We have not yet mentioned in these items, which amount to 19s. 3d. a week, the increases in the prices of food, clothing and many other items. My correspondent writes that when he handed this list over to his wife she assured him that the 5s. increase granted to wives last year did not cover the higher prices of groceries, vegetables and other food.

The pension has been whittled away and many old people are considerably worse off. This applies not only to pensioners but to those on fixed incomes. When hon. Members opposite say that some of these people do not rely only on a pension but have a small income besides, they should remember that these fixed incomes are also being eroded. There is, in effect, a double attack on such people.

Government supporters have no reason to be complacent about what has happened since November, 1960. The number of points by which the cost-of-living index has risen is seven. The National Insurance Act, 1960, received its First Reading on 2nd November, 1960, and the figure on which the Minister worked was the September figure of 110·5. What is the figure today? We do not know, because today is the day on which the Ministry of Labour is calculating the current month's cost of living. It is calculated on the Tuesday nearest to the 15th of the month. The figure will not be published until February's issue of the Ministry of Labour Gazette.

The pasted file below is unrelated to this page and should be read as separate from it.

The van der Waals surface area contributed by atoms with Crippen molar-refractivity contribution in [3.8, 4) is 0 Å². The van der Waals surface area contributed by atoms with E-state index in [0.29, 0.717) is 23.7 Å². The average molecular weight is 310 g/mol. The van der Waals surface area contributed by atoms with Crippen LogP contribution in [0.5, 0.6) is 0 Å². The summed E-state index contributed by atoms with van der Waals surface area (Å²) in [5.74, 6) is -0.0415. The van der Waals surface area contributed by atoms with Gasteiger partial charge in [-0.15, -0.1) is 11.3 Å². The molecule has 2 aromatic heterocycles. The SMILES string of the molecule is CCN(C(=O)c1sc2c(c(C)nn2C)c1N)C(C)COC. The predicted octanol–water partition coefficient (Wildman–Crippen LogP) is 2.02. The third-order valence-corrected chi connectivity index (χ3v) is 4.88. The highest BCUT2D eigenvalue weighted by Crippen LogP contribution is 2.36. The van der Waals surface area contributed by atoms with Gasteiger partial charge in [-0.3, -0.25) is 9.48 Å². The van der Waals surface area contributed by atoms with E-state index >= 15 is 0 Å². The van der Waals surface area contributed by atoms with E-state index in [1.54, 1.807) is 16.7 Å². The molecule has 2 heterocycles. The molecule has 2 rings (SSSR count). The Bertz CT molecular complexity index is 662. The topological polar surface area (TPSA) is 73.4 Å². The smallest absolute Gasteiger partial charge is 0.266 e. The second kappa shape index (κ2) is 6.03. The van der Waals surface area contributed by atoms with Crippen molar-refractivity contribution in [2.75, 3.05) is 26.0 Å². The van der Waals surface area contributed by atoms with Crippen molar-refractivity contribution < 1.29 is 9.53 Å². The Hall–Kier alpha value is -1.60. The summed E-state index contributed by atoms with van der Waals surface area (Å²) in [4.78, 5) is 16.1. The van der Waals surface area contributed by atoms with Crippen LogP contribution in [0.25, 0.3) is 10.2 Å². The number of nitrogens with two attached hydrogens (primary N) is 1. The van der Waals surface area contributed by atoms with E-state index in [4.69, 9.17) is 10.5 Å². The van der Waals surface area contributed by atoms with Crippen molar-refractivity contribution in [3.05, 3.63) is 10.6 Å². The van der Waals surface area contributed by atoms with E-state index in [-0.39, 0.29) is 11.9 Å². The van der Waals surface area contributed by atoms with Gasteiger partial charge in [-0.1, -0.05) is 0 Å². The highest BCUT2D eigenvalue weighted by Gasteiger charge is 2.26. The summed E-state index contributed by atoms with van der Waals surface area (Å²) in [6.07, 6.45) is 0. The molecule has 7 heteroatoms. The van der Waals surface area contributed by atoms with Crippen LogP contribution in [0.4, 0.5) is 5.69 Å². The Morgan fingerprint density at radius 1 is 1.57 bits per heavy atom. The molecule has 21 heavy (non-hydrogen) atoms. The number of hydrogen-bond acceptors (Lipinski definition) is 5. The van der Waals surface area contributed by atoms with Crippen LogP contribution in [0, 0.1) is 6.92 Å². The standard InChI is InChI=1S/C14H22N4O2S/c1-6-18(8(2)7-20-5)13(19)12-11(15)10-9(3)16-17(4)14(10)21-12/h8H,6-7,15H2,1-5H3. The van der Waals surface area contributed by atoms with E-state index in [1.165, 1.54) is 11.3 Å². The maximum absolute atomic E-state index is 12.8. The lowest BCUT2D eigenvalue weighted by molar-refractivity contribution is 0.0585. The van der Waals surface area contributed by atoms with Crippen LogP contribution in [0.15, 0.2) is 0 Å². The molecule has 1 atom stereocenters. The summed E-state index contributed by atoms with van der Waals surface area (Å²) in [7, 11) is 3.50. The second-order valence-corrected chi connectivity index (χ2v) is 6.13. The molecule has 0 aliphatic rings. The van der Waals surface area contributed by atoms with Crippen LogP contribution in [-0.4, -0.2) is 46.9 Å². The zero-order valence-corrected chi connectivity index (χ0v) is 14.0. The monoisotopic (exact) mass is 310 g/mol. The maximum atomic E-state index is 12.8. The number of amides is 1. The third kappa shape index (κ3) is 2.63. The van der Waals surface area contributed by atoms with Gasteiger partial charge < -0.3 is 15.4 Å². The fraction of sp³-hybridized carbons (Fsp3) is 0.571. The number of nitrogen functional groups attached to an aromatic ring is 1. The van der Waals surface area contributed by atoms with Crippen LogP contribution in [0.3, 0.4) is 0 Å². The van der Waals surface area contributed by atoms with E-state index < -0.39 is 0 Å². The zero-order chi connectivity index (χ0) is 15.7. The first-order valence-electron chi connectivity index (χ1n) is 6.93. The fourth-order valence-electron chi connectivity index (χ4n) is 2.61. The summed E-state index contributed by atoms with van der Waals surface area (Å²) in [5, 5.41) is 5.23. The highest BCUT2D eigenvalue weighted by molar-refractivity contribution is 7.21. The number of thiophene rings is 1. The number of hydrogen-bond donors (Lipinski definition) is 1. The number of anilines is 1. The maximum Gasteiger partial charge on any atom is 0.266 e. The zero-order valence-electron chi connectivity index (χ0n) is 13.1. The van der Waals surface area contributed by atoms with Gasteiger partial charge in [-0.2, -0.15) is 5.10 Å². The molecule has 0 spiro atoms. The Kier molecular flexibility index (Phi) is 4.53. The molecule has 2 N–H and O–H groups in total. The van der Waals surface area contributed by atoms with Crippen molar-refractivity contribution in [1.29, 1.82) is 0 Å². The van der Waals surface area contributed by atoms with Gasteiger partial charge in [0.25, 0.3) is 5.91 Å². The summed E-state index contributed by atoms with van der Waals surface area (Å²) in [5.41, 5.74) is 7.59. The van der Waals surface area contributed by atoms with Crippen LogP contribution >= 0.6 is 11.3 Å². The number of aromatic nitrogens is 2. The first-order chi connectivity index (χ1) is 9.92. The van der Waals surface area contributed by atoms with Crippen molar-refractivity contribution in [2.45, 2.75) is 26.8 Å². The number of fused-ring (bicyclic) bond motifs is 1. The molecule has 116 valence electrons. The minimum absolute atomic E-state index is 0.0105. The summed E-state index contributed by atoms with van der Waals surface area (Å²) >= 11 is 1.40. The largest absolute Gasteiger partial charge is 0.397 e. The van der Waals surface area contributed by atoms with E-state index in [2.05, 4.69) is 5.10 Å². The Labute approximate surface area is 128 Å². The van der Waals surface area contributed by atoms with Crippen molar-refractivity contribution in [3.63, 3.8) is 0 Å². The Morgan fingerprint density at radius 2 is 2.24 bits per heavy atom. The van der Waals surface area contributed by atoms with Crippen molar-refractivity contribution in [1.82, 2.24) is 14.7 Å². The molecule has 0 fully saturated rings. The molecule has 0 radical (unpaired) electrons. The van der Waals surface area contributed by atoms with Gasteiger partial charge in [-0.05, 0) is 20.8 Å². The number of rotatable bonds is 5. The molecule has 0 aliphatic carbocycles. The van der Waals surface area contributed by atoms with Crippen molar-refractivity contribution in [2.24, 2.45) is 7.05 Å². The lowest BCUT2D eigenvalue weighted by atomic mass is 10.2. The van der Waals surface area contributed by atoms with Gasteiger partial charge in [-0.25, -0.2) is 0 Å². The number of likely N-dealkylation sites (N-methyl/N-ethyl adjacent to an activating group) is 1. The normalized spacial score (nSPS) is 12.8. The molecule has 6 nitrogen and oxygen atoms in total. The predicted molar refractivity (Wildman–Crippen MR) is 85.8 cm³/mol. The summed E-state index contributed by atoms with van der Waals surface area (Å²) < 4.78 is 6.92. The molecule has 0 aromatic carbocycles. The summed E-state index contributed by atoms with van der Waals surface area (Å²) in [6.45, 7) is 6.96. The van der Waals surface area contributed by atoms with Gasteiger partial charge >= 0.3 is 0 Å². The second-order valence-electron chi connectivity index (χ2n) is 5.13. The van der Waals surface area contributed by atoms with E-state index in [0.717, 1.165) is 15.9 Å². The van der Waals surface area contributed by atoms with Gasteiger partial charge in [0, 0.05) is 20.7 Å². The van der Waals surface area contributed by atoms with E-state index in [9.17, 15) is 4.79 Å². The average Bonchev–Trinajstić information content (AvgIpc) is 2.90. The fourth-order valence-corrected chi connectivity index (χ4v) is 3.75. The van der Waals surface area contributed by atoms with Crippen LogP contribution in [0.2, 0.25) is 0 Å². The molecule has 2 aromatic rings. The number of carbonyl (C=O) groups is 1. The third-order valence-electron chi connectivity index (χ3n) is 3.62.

The latest figure we have is for January, when it was 117·5, an increase of 7 points over September, 1960. In the Ministry of Labour Gazette, there are pages and pages listing wage increases in the printing and steel industries and others related to the cost-of-living increase. Under the arrangement of a sliding scale, there is an automatic increase when the cost of living rises 2 points.

We are here dealing with the most helpless people—but they are still told by hon. Members opposite that they are in affluence at 57s. 6d. for a single person and 92s. 6d. for a couple. A great many have no other income. The average payment of National Assistance covers rent, with about 2s. more. Last year the average overall National Assistance payment was 34s. 4d., but the weekly supplement for old people alone averaged out at 22s. 6d. The average rent allowance is just over £1. People are stepping down from a reasonable income and are losing the purchasing power of their money because they are losing their earning power. But their liabilities remain the same. Many of their liabilities are increasing as a result of the Government's action, supported by hon. Members opposite.

A footnote to the letter which I have received from Kilmarnock is that a rent increase is imminent. I should have been discussing that in the Scottish Standing Committee upstairs tonight. Many may wonder why there have been so many vacant benches today. The reason is that members of two important Standing Committees, namely, those on the Transport Bill and on the Housing (Scotland) Bill, were denied the right to participate in this debate and to state their feelings about the increases which will arise from current legislation.